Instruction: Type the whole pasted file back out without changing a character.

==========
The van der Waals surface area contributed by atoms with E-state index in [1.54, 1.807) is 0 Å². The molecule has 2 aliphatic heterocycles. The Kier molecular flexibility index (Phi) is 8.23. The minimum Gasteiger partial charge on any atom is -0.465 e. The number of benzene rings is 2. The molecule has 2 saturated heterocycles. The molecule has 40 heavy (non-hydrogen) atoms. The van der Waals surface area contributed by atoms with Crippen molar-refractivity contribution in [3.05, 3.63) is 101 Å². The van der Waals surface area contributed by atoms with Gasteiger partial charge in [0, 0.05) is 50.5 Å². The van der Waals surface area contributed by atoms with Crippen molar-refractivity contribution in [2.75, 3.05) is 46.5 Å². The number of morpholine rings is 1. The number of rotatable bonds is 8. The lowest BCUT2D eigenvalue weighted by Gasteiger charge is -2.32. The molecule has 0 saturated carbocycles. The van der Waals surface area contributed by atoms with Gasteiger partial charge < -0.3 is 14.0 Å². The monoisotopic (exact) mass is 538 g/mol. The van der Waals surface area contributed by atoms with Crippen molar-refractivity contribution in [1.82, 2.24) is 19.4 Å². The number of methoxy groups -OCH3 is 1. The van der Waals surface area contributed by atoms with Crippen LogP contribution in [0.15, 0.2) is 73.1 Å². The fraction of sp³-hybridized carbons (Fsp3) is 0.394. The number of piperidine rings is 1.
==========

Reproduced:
The van der Waals surface area contributed by atoms with E-state index in [1.54, 1.807) is 0 Å². The molecule has 2 aliphatic heterocycles. The Kier molecular flexibility index (Phi) is 8.23. The minimum Gasteiger partial charge on any atom is -0.465 e. The number of benzene rings is 2. The molecule has 2 saturated heterocycles. The molecule has 40 heavy (non-hydrogen) atoms. The van der Waals surface area contributed by atoms with Crippen molar-refractivity contribution in [3.05, 3.63) is 101 Å². The van der Waals surface area contributed by atoms with Gasteiger partial charge in [0, 0.05) is 50.5 Å². The van der Waals surface area contributed by atoms with Crippen molar-refractivity contribution in [2.75, 3.05) is 46.5 Å². The number of morpholine rings is 1. The number of rotatable bonds is 8. The lowest BCUT2D eigenvalue weighted by Gasteiger charge is -2.32. The molecule has 0 saturated carbocycles. The van der Waals surface area contributed by atoms with Gasteiger partial charge < -0.3 is 14.0 Å². The monoisotopic (exact) mass is 538 g/mol. The van der Waals surface area contributed by atoms with Crippen molar-refractivity contribution in [1.82, 2.24) is 19.4 Å². The number of methoxy groups -OCH3 is 1. The van der Waals surface area contributed by atoms with Crippen LogP contribution in [0.15, 0.2) is 73.1 Å². The fraction of sp³-hybridized carbons (Fsp3) is 0.394. The number of piperidine rings is 1.